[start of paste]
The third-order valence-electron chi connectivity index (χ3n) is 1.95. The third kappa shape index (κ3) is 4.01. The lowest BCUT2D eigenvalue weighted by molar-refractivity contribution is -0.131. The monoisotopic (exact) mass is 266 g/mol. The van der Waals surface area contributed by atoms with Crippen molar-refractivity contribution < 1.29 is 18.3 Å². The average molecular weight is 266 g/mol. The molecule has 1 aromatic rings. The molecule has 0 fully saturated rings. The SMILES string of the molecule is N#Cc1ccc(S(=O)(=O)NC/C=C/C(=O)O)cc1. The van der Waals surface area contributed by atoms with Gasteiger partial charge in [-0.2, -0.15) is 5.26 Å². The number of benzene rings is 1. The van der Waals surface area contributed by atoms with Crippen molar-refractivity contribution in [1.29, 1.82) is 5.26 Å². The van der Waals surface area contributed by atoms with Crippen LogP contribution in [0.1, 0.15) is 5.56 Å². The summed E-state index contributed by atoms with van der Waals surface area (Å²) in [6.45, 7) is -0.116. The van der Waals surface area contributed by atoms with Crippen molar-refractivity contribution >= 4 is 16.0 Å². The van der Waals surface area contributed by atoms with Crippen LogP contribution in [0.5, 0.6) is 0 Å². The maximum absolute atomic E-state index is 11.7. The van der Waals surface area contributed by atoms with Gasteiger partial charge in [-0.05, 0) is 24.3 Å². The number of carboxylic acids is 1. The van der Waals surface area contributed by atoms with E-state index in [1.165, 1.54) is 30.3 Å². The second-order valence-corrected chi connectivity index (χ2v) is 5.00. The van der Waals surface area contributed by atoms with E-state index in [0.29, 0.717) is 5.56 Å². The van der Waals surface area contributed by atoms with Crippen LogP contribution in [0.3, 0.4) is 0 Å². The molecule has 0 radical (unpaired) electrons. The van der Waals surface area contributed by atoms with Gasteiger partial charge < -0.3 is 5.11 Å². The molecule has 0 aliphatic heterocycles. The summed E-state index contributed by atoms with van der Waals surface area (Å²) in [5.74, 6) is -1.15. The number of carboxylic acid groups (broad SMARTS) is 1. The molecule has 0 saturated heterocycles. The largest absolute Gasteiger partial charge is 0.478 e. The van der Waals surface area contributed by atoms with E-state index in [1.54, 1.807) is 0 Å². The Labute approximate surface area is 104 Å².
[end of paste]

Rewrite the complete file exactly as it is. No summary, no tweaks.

The third-order valence-electron chi connectivity index (χ3n) is 1.95. The third kappa shape index (κ3) is 4.01. The lowest BCUT2D eigenvalue weighted by molar-refractivity contribution is -0.131. The monoisotopic (exact) mass is 266 g/mol. The van der Waals surface area contributed by atoms with Crippen molar-refractivity contribution < 1.29 is 18.3 Å². The average molecular weight is 266 g/mol. The molecule has 1 aromatic rings. The molecule has 0 fully saturated rings. The SMILES string of the molecule is N#Cc1ccc(S(=O)(=O)NC/C=C/C(=O)O)cc1. The van der Waals surface area contributed by atoms with Gasteiger partial charge in [-0.2, -0.15) is 5.26 Å². The number of benzene rings is 1. The van der Waals surface area contributed by atoms with Crippen molar-refractivity contribution in [1.29, 1.82) is 5.26 Å². The van der Waals surface area contributed by atoms with Crippen LogP contribution in [0.1, 0.15) is 5.56 Å². The summed E-state index contributed by atoms with van der Waals surface area (Å²) in [6.45, 7) is -0.116. The van der Waals surface area contributed by atoms with Crippen molar-refractivity contribution >= 4 is 16.0 Å². The van der Waals surface area contributed by atoms with Crippen LogP contribution in [0.5, 0.6) is 0 Å². The maximum absolute atomic E-state index is 11.7. The van der Waals surface area contributed by atoms with Gasteiger partial charge in [-0.05, 0) is 24.3 Å². The number of carboxylic acids is 1. The van der Waals surface area contributed by atoms with E-state index in [1.165, 1.54) is 30.3 Å². The second-order valence-corrected chi connectivity index (χ2v) is 5.00. The van der Waals surface area contributed by atoms with E-state index in [0.29, 0.717) is 5.56 Å². The van der Waals surface area contributed by atoms with Crippen LogP contribution in [0.3, 0.4) is 0 Å². The molecule has 0 radical (unpaired) electrons. The van der Waals surface area contributed by atoms with Gasteiger partial charge < -0.3 is 5.11 Å². The molecule has 0 aliphatic heterocycles. The summed E-state index contributed by atoms with van der Waals surface area (Å²) in [5.74, 6) is -1.15. The number of carboxylic acid groups (broad SMARTS) is 1. The molecule has 0 saturated heterocycles. The largest absolute Gasteiger partial charge is 0.478 e. The van der Waals surface area contributed by atoms with E-state index in [1.54, 1.807) is 0 Å². The Labute approximate surface area is 104 Å².